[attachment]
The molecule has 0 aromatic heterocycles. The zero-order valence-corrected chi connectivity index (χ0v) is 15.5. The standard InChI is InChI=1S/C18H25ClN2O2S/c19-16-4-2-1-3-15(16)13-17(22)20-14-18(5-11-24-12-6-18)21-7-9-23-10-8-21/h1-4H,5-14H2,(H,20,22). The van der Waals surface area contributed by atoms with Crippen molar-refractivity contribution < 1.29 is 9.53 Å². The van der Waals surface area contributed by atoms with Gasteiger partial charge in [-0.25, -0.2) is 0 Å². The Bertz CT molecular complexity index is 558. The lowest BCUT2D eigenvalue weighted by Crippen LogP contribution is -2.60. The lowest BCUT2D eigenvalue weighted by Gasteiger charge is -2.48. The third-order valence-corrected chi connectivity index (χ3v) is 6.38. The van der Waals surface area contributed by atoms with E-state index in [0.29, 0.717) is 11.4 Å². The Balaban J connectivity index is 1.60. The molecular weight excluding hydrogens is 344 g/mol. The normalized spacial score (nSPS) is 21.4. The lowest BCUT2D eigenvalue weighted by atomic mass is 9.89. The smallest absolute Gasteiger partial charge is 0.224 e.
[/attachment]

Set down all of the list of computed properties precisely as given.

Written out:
The molecule has 0 aromatic heterocycles. The zero-order valence-corrected chi connectivity index (χ0v) is 15.5. The standard InChI is InChI=1S/C18H25ClN2O2S/c19-16-4-2-1-3-15(16)13-17(22)20-14-18(5-11-24-12-6-18)21-7-9-23-10-8-21/h1-4H,5-14H2,(H,20,22). The van der Waals surface area contributed by atoms with Crippen molar-refractivity contribution < 1.29 is 9.53 Å². The van der Waals surface area contributed by atoms with Gasteiger partial charge in [-0.25, -0.2) is 0 Å². The Bertz CT molecular complexity index is 558. The lowest BCUT2D eigenvalue weighted by Crippen LogP contribution is -2.60. The lowest BCUT2D eigenvalue weighted by Gasteiger charge is -2.48. The third-order valence-corrected chi connectivity index (χ3v) is 6.38. The van der Waals surface area contributed by atoms with E-state index in [0.29, 0.717) is 11.4 Å². The Balaban J connectivity index is 1.60. The molecular weight excluding hydrogens is 344 g/mol. The normalized spacial score (nSPS) is 21.4. The lowest BCUT2D eigenvalue weighted by atomic mass is 9.89. The smallest absolute Gasteiger partial charge is 0.224 e.